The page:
Planning Permission Extensions

The Planning and Development Act 2010 which came into effect in July (and further sections of the Act came into operation in September and October) introduced key changes to the planning laws. Some of the main points to note are as follows:

Extensions of Planning Permission

The circumstances in which one can extend the lifetime of a planning permission have been amended. Under Section 42 of the Planning and Development Act 2000 it was possible to seek an extension where substantial works had been carried out and the development completed within a reasonable time. A planning permission may now be extended on one occasion only for up to a further five years. Application to extend must be applied for before the expiry of the original planning permission. An extension may be granted where a development has not gone ahead due to “commercial economic or technical” considerations beyond the control of the applicant, which “substantially militated against the commencement of the development or carrying out of substantial works”. This is in addition to the provisions of Section 42, which allowed extensions where substantial works had been carried out. This section of the Act has commenced as of 19 August 2010. The procedure for application to extend is set out in the Planning and Development Regulations 2010 (S.I. 406 of 2010). An Applicant must show legal interest in the land. This section is useful for landowners and also lending institutions and Receivers in keeping planning permission alive.

Refusal of Planning Permission

Under the 2010 Act planning permission can be refused if a person has carried out substantial unauthorised development or has been convicted of a planning offence under the 2000 Act. This section commenced as of 5 October 2010.


The enforcement provisions of the 2000 Act have been strengthened. Local Authorities are mandated to issue enforcement notices or take proceedings under section 160 of the 2000 Act in cases of unauthorised development unless there are compelling reasons not to do so. This section commenced as of 5 October 2010. The fines for non- compliance with enforcement notices have increased to a maximum fine €5,000.00, which was previously €1905.00 effective from 19 August 2010. Immunity from prosecution for unauthorised development will not apply to development of quarries or peat extraction. This means that unauthorised development of a quarry or peat extraction can be enforced at any time.

For further information on aspects of Planning, contact John Geary.

New Court Rules promote use of mediation and conciliation

New High Court Rules which promote the use of mediation and conciliation come into effect on 16th November 2010. The Court, on the application of any of the parties involved in litigation, or on its own motion, may adjourn proceedings in order to allow the parties to engage in "an ADR process". An "ADR process" is defined as including mediation, conciliation or another dispute resolution process approved by the court, but not arbitration**. If a party refuses to participate in an approved ADR process without good reason, the court may award costs against that party***. The implementation of these new rules is indicative of the growing support for the use of mediation and conciliation as viable alternatives to litigation. This rule change brings into mainstream practice a procedure which the Commercial Court has been applying successfully in its rules since 2004. But also note the explicit jurisdiction now given to the High Court to award costs if a party unreasonably refuses to participate in an approved ADR process.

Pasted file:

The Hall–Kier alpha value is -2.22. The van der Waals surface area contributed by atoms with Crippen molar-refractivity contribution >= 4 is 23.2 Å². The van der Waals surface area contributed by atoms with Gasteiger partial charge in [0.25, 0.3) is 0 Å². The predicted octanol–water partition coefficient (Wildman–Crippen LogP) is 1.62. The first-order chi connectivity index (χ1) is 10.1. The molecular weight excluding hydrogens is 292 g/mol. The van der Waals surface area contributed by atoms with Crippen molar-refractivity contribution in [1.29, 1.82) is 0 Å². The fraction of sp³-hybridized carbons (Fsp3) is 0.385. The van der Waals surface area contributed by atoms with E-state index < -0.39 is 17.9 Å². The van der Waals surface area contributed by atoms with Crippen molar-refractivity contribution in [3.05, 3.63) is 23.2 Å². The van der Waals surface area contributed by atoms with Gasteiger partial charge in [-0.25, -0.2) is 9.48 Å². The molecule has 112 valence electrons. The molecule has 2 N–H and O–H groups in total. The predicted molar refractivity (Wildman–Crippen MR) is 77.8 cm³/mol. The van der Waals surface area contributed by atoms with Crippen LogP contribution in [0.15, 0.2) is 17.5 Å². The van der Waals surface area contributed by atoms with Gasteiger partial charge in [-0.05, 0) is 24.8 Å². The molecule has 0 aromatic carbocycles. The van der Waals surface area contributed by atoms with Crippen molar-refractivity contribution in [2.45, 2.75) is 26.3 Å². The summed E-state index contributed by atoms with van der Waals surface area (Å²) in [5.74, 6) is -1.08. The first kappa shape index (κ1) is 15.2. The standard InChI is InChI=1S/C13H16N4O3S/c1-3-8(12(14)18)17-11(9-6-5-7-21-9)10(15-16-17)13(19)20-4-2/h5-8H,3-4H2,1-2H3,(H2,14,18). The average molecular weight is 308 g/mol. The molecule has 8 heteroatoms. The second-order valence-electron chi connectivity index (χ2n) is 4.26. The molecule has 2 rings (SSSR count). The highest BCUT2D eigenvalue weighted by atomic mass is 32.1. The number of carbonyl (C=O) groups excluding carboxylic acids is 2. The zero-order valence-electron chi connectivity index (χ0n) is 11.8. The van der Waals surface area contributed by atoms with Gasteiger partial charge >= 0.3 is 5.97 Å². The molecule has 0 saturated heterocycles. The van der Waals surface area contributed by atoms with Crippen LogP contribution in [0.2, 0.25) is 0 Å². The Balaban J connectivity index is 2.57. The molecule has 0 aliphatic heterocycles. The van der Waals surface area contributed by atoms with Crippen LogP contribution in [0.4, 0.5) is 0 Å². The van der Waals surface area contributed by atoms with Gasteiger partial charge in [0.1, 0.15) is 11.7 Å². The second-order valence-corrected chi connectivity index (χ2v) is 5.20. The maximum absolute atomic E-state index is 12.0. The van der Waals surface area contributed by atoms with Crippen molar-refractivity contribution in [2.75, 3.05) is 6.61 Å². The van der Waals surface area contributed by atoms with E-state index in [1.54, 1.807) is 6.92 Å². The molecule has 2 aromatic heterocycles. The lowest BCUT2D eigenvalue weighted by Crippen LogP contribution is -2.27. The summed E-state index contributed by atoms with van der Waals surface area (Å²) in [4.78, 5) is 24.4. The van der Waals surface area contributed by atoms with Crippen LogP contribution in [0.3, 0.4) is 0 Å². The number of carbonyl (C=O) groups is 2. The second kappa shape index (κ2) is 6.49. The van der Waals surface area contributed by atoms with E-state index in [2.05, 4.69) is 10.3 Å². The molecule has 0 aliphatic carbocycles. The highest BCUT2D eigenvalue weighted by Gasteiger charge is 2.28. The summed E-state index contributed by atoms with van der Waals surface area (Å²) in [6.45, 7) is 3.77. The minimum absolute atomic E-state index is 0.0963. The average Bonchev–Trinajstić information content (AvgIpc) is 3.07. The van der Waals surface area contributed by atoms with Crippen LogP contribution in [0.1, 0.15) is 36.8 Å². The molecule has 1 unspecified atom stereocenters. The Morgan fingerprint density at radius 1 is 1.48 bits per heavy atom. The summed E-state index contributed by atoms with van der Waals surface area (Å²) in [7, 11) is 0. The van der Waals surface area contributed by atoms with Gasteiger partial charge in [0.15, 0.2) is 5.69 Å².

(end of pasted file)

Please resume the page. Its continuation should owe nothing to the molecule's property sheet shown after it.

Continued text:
For further information in relation to mediation, conciliation and other
ADR processes please contact John Geary.

Government announces independent review of Registered Employment
Agreements (REAs) and Employment Regulation Orders (EROs)

The Government has announced that it expects to finalise very shortly the terms of reference for an independent review of statutory wage fixing mechanisms and agreements. The precise terms of reference are still being finalised, with the involvement of the Labour Court in the process being the subject of some debate. Employer organisations are not entirely comfortable with the prospect of the Labour Court being involved in the review. The background to the review is the proposed amendment to the Industrial Relations (Amendment) Bill 2009 whereby the Government is proposing to introduce an inability to pay mechanism for both Registered Employment Agreements and Employment Regulation Orders. The mechanics of how the inability to pay clause would operate became the subject of considerable debate. Initially it was thought that it would be along the lines of the National Minimum Wage model. The inability to pay mechanism in the National Minimum Wage Act requires the consent of the workers and a ruling from the Labour Court. Earlier this year the Minister indicated that he may deviate from this model and allow some employers to claim inability to pay without workers' consent. In light of the above issues the Government decided on an independent review of statutory wage setting mechanisms, Employment Regulation Orders and Registered Employment Agreements. The recent Budget reduced the national minimum wage by €1 to €7.65 per hour and will no doubt compound the difficulties faced by the various interested parties in reviewing REAs and EROs as historically they have been regarded as a more complex model as the agreements include provisions for Sunday premiums and other additional benefits.

For more information on Employment Law, contact John Geary.

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